Your Guide to Restless Leg Syndrome

Do you have restless leg syndrome? If so, you’re not alone. According to the National Institute of Neurological Disorders and Stroke, restless leg syndrome (RLS) is a common disorder that affects up to 10 percent of the population in the United States. Restless leg syndrome refers to the unpleasant sensations in your legs and an uncontrollable urge to move them. The symptoms are often most severe in the evening or at night when you’re relaxing or trying to sleep, but they can also affect you during the day. Restless leg syndrome mainly results from both a neurological condition and genetics. Although restless leg syndrome may be hereditary, it is also brought on by the lack of iron in your diet or certain medications. If you experience any symptoms related to RLS, you need to see a specialist in treating restless leg syndrome in El Paso as soon as possible. Read on to learn about restless leg syndrome symptoms and how to treat the disorder.

Symptoms

Usually, RLS may cause symptoms that vary from one patient to another. However, most people with the condition experience sensations such as:

  • Aching, throbbing, or a gnawing feeling in the legs
  • The overwhelming urge to move your legs, which is usually worse when you’re sitting or lying down
  • Tension or tightness in the muscles of your legs
  • Burning, itching, prickling, or creeping sensations in your legs

While some people may also experience discomfort or annoyance, this is not the case with everyone. In some extreme cases, RLS can be so severe that it can even interrupt your concentration and decision-making abilities while you’re working at a desk.

Causes

While the actual cause is unknown, there are some theories about why restless leg syndrome occurs. The most common theory regarding RLS suggests that your brain’s basal ganglia malfunctions and cannot regulate nerve impulses that control your muscles. This malfunction can result in pain, anxiety, or a tingling sensation in the legs because of abnormal nerve activity. These symptoms are typically made worse when your legs are resting, which explains why the condition is also referred to as Willis-Ekbom disease or dopamine deficiency syndrome.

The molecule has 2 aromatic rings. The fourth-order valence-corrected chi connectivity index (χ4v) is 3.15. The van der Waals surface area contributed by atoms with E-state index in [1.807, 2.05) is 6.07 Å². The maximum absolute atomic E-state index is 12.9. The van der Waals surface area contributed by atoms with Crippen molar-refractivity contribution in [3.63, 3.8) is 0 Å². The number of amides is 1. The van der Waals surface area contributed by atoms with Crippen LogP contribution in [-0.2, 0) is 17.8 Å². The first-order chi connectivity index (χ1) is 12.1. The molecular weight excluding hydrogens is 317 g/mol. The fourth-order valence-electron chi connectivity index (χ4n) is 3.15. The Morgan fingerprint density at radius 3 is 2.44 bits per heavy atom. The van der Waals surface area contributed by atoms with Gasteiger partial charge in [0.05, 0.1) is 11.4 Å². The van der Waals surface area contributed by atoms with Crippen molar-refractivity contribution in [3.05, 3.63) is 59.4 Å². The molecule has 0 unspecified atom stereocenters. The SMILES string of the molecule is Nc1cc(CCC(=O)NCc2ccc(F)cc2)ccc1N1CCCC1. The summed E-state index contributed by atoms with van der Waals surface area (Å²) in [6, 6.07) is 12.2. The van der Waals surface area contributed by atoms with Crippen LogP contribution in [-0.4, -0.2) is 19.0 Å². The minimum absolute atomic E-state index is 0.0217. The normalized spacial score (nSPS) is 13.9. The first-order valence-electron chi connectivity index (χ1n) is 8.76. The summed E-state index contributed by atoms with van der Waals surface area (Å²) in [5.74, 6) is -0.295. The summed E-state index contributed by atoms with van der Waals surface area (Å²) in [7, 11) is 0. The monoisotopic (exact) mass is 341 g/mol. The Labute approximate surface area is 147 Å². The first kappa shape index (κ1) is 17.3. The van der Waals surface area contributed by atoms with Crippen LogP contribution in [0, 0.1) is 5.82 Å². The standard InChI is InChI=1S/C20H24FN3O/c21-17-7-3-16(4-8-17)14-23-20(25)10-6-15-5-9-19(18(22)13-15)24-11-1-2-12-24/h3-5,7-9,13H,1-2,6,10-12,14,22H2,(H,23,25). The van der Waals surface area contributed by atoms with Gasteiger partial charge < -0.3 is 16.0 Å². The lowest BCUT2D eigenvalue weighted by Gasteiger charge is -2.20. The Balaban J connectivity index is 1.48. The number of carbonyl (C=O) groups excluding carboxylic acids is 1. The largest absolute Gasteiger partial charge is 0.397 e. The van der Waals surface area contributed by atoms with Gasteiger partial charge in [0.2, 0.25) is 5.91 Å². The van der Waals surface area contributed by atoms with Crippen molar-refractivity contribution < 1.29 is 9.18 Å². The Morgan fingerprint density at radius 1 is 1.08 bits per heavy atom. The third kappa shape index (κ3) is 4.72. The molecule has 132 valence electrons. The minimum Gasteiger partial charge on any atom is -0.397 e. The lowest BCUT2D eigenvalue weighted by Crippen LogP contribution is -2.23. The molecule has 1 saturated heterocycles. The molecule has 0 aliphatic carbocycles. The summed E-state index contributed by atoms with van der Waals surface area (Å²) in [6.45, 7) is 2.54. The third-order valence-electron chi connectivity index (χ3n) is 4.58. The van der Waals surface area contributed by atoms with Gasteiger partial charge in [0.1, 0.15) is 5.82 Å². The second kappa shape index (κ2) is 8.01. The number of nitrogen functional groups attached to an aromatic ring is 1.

Treatment

There is no one-size-fits-all approach to treating restless leg syndrome. However, a few treatments are effective in relieving the symptoms. One common method is to take medications that can increase the dopamine levels in your brain. Dopamine is a neurotransmitter that helps control movement, and by increasing the levels of dopamine, you can help relieve the symptoms of restless leg syndrome. Another approach is to make dietary changes and increase your intake of iron. Iron is essential for healthy nerve function, and by ensuring that you’re getting enough iron in your diet, you may be able to reduce the symptoms of restless leg syndrome. In some cases, lifestyle changes such as cutting back on caffeine or alcohol can also help. If another medical condition causes your restless leg syndrome, your doctor may prescribe medications to treat that condition.

In summary, RLS refers to the unpleasant sensations in your legs and an uncontrollable urge to move them. It causes aching, throbbing, or gnawing sensations in the legs. Experts suggest that RLS may result from the brain’s basal ganglia malfunction, making regulating nerve impulses that control your muscles challenging. Treatment involves medications, lifestyle modifications, and dietary changes.

 

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